Ghana. The beginning.


I learned a lot while sitting on the tarmac on a rainy day at JFK. Thanks, Ado.

Whatever it was that had me so enamored in my very first cultural anthropology class that I decided to major in the field that I only recently realized even existed, is alive and well and seems to come to life every time my passport is pulled out to be stamped. This was the thought that came to me over and over again while sitting at the boarding gate at JFK for Accra, Ghana. Although I had good headphones with me, so good that they block out all surrounding sounds, I chose to leave them in my pack and instead simply enjoy the music of the different dialects that surrounded me. It was almost melodic and more than once I caught myself staring like a small child who doesn’t yet have a grasp of socially acceptable norms.  Staring, likely with my mouth dropped open, isn’t one of them.  The competing perfumes and strong aftershave smells, mixed in with the melodic sounds of languages that weren’t even remotely familiar (ironically, English is their first language, but it was conspicuously absent)  and the beautiful children, mostly boys, made me smile and totally entertained me for the 3 hour wait I had.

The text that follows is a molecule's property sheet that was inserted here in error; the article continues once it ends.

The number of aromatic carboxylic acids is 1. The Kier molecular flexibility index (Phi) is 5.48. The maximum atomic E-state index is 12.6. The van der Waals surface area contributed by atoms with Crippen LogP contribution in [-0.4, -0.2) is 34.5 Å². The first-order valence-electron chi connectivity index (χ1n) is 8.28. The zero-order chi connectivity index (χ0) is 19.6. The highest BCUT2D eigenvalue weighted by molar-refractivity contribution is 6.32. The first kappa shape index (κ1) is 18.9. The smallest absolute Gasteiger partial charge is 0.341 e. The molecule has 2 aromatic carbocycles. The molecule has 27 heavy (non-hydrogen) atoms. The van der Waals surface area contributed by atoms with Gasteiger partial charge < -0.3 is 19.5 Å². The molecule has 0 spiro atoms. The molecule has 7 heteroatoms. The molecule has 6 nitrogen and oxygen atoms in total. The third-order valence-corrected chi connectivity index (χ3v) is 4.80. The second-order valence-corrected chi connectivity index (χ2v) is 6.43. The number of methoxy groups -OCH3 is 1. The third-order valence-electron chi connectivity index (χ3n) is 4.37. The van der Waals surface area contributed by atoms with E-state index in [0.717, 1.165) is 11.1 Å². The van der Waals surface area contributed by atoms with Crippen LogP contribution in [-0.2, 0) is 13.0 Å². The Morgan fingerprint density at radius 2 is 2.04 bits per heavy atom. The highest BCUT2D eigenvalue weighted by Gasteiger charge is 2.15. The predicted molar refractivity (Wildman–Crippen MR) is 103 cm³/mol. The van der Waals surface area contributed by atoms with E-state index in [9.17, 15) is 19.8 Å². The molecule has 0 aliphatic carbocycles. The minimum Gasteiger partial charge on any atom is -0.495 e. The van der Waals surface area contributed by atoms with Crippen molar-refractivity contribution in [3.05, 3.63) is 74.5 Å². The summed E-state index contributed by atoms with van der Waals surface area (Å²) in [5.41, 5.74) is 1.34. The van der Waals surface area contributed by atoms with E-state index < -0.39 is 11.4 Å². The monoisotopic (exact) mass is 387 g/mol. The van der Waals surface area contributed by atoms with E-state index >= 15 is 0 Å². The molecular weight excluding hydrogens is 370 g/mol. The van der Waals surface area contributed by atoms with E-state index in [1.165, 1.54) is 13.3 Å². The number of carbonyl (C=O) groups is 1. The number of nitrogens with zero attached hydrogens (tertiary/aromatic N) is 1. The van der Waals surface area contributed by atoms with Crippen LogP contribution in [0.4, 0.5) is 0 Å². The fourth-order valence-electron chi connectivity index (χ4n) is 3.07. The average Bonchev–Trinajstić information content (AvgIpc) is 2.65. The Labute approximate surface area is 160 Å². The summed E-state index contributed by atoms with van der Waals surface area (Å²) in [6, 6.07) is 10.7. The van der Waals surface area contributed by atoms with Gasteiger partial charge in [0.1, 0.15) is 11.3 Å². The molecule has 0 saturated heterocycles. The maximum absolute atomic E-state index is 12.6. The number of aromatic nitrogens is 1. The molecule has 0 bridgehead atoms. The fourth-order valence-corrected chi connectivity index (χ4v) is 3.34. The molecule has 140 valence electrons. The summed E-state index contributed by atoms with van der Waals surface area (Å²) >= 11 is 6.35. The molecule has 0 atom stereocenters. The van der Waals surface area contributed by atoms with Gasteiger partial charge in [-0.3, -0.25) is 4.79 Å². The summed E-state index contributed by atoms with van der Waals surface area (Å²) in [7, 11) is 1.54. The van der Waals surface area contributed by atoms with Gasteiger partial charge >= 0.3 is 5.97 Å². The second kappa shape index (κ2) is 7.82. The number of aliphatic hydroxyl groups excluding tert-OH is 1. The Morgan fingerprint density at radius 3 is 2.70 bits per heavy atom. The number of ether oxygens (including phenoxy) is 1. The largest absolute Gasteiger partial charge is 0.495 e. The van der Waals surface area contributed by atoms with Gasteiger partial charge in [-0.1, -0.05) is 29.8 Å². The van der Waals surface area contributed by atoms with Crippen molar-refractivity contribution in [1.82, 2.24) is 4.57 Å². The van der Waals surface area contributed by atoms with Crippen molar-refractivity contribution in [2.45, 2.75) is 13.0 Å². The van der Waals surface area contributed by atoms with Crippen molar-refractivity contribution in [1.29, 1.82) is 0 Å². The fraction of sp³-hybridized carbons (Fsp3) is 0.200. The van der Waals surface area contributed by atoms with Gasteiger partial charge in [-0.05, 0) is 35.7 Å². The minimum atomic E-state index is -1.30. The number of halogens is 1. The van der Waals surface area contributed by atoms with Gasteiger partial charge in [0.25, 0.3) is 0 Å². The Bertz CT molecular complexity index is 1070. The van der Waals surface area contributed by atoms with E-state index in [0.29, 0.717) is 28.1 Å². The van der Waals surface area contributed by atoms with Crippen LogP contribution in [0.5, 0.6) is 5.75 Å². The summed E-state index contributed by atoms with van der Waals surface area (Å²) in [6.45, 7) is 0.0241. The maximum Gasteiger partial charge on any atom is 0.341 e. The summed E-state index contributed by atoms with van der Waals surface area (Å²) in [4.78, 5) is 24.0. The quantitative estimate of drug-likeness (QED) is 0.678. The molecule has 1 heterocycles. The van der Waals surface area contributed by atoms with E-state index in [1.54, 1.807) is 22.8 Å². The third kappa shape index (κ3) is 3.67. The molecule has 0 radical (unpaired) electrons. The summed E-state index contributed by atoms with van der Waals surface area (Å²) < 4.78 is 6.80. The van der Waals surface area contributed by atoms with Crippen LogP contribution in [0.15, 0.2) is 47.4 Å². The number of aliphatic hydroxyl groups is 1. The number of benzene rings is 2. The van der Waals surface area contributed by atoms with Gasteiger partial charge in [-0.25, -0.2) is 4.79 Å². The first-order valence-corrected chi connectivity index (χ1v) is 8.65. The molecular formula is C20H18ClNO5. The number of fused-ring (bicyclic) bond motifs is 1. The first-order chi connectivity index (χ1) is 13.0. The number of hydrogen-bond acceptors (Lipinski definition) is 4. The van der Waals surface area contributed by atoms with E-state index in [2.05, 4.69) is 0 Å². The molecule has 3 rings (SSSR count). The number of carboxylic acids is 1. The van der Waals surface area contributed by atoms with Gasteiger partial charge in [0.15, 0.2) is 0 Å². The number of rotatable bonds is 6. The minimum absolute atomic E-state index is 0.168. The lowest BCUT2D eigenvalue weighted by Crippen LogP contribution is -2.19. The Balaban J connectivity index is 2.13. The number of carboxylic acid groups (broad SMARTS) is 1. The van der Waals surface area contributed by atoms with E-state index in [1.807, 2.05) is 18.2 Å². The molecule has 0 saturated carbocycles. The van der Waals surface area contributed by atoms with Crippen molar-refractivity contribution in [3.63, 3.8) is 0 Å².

I remember this happening when my daughter, Emery, and I went to Peru for the first time and sat at the gate waiting for our flight, in an area surrounded by Peruvians.  I was captivated!   Maybe it’s a throwback to the many cultural anthropology classes I took,  or maybe I’m just nosey, but I would take this  sort of entertainment, hands down, over any of the several movies I downloaded to watch, just for this very time gap situation.